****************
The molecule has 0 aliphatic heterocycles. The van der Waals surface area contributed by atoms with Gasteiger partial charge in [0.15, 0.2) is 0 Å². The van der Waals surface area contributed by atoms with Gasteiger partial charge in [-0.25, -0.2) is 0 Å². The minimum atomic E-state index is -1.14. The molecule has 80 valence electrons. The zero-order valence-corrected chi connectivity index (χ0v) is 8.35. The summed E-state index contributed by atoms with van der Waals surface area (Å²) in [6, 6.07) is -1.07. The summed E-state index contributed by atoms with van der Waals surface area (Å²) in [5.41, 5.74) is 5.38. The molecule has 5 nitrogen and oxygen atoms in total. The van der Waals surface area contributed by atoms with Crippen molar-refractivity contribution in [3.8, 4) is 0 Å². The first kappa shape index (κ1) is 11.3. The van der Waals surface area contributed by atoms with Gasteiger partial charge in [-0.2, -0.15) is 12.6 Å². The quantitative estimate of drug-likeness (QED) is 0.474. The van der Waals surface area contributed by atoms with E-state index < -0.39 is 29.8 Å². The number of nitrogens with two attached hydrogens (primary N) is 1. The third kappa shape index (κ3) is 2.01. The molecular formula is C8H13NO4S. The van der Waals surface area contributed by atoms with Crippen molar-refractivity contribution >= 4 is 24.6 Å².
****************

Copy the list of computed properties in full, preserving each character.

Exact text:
The molecule has 0 aliphatic heterocycles. The van der Waals surface area contributed by atoms with Gasteiger partial charge in [0.15, 0.2) is 0 Å². The van der Waals surface area contributed by atoms with Gasteiger partial charge in [-0.25, -0.2) is 0 Å². The minimum atomic E-state index is -1.14. The molecule has 80 valence electrons. The zero-order valence-corrected chi connectivity index (χ0v) is 8.35. The summed E-state index contributed by atoms with van der Waals surface area (Å²) in [6, 6.07) is -1.07. The summed E-state index contributed by atoms with van der Waals surface area (Å²) in [5.41, 5.74) is 5.38. The molecule has 5 nitrogen and oxygen atoms in total. The van der Waals surface area contributed by atoms with Crippen molar-refractivity contribution in [3.8, 4) is 0 Å². The first kappa shape index (κ1) is 11.3. The van der Waals surface area contributed by atoms with Gasteiger partial charge in [-0.2, -0.15) is 12.6 Å². The quantitative estimate of drug-likeness (QED) is 0.474. The van der Waals surface area contributed by atoms with E-state index < -0.39 is 29.8 Å². The number of nitrogens with two attached hydrogens (primary N) is 1. The third kappa shape index (κ3) is 2.01. The molecular formula is C8H13NO4S. The van der Waals surface area contributed by atoms with Crippen molar-refractivity contribution >= 4 is 24.6 Å².